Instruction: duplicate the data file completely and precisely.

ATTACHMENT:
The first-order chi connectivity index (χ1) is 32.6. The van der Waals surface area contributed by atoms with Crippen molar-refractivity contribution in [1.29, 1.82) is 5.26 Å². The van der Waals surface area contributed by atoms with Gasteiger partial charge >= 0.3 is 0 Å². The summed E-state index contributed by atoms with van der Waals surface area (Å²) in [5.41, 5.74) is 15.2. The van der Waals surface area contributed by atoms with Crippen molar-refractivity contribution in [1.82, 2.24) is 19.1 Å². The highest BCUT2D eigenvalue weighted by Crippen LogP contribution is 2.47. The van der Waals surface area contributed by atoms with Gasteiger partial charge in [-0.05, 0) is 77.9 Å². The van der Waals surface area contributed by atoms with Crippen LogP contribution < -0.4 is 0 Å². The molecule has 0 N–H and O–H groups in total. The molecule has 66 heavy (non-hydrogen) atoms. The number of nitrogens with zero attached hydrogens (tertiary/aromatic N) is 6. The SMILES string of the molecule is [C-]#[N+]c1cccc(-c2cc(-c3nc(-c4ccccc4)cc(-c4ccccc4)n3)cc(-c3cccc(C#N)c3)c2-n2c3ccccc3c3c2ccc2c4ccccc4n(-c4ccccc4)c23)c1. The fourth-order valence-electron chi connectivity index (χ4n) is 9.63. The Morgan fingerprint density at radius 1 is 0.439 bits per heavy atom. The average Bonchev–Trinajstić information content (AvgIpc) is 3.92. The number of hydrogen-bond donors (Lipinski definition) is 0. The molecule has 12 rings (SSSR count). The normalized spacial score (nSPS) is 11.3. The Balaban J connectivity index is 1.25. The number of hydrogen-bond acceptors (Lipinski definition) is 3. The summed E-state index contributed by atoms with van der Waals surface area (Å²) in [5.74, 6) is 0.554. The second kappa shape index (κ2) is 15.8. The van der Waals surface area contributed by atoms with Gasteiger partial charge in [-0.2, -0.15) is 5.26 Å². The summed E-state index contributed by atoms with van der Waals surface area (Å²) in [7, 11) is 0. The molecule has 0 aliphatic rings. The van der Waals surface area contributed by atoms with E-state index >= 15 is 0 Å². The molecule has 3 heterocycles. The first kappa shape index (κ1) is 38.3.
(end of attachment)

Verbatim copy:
The first-order chi connectivity index (χ1) is 32.6. The van der Waals surface area contributed by atoms with Crippen molar-refractivity contribution in [1.29, 1.82) is 5.26 Å². The van der Waals surface area contributed by atoms with Gasteiger partial charge >= 0.3 is 0 Å². The summed E-state index contributed by atoms with van der Waals surface area (Å²) in [5.41, 5.74) is 15.2. The van der Waals surface area contributed by atoms with Crippen molar-refractivity contribution in [1.82, 2.24) is 19.1 Å². The highest BCUT2D eigenvalue weighted by Crippen LogP contribution is 2.47. The van der Waals surface area contributed by atoms with Gasteiger partial charge in [-0.05, 0) is 77.9 Å². The van der Waals surface area contributed by atoms with Crippen LogP contribution < -0.4 is 0 Å². The molecule has 0 N–H and O–H groups in total. The molecule has 66 heavy (non-hydrogen) atoms. The number of nitrogens with zero attached hydrogens (tertiary/aromatic N) is 6. The SMILES string of the molecule is [C-]#[N+]c1cccc(-c2cc(-c3nc(-c4ccccc4)cc(-c4ccccc4)n3)cc(-c3cccc(C#N)c3)c2-n2c3ccccc3c3c2ccc2c4ccccc4n(-c4ccccc4)c23)c1. The fourth-order valence-electron chi connectivity index (χ4n) is 9.63. The Morgan fingerprint density at radius 1 is 0.439 bits per heavy atom. The average Bonchev–Trinajstić information content (AvgIpc) is 3.92. The number of hydrogen-bond donors (Lipinski definition) is 0. The molecule has 12 rings (SSSR count). The normalized spacial score (nSPS) is 11.3. The Balaban J connectivity index is 1.25. The number of hydrogen-bond acceptors (Lipinski definition) is 3. The summed E-state index contributed by atoms with van der Waals surface area (Å²) in [5.74, 6) is 0.554. The second kappa shape index (κ2) is 15.8. The van der Waals surface area contributed by atoms with Gasteiger partial charge in [-0.2, -0.15) is 5.26 Å². The summed E-state index contributed by atoms with van der Waals surface area (Å²) in [7, 11) is 0. The molecule has 0 aliphatic rings. The van der Waals surface area contributed by atoms with E-state index >= 15 is 0 Å². The molecule has 3 heterocycles. The first kappa shape index (κ1) is 38.3.